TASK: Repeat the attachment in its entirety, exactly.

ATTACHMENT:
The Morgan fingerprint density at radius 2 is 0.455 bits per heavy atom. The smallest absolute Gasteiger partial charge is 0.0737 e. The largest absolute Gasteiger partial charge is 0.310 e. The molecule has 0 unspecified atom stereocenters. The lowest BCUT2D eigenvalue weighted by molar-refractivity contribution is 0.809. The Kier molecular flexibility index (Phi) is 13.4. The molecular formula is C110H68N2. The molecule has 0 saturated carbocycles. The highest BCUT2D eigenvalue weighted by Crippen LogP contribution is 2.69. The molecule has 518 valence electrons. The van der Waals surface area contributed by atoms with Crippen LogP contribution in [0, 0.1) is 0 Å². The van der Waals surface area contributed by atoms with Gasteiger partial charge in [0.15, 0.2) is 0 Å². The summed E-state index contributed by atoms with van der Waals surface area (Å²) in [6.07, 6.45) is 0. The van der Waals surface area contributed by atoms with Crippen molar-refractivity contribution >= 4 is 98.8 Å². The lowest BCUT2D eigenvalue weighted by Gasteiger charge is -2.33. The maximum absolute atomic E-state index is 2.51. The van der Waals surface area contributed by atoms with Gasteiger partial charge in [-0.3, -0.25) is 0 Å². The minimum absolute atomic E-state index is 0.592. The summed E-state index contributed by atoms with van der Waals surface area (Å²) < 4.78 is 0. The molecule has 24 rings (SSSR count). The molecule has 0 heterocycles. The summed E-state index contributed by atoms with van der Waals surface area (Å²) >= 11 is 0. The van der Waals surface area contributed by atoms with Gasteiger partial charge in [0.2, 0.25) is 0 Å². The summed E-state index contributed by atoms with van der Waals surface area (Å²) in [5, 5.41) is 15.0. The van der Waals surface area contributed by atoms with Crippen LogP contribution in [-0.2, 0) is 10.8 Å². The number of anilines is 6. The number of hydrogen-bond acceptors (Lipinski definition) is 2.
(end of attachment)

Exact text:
The Morgan fingerprint density at radius 2 is 0.455 bits per heavy atom. The smallest absolute Gasteiger partial charge is 0.0737 e. The largest absolute Gasteiger partial charge is 0.310 e. The molecule has 0 unspecified atom stereocenters. The lowest BCUT2D eigenvalue weighted by molar-refractivity contribution is 0.809. The Kier molecular flexibility index (Phi) is 13.4. The molecular formula is C110H68N2. The molecule has 0 saturated carbocycles. The highest BCUT2D eigenvalue weighted by Crippen LogP contribution is 2.69. The molecule has 518 valence electrons. The van der Waals surface area contributed by atoms with Crippen LogP contribution in [0, 0.1) is 0 Å². The van der Waals surface area contributed by atoms with Gasteiger partial charge in [0.15, 0.2) is 0 Å². The summed E-state index contributed by atoms with van der Waals surface area (Å²) in [6.07, 6.45) is 0. The van der Waals surface area contributed by atoms with Crippen molar-refractivity contribution >= 4 is 98.8 Å². The lowest BCUT2D eigenvalue weighted by Gasteiger charge is -2.33. The maximum absolute atomic E-state index is 2.51. The van der Waals surface area contributed by atoms with Gasteiger partial charge in [-0.3, -0.25) is 0 Å². The minimum absolute atomic E-state index is 0.592. The summed E-state index contributed by atoms with van der Waals surface area (Å²) < 4.78 is 0. The molecule has 24 rings (SSSR count). The molecule has 0 heterocycles. The summed E-state index contributed by atoms with van der Waals surface area (Å²) >= 11 is 0. The van der Waals surface area contributed by atoms with Gasteiger partial charge in [0.2, 0.25) is 0 Å². The summed E-state index contributed by atoms with van der Waals surface area (Å²) in [5, 5.41) is 15.0. The van der Waals surface area contributed by atoms with Crippen LogP contribution in [-0.2, 0) is 10.8 Å². The number of anilines is 6. The number of hydrogen-bond acceptors (Lipinski definition) is 2.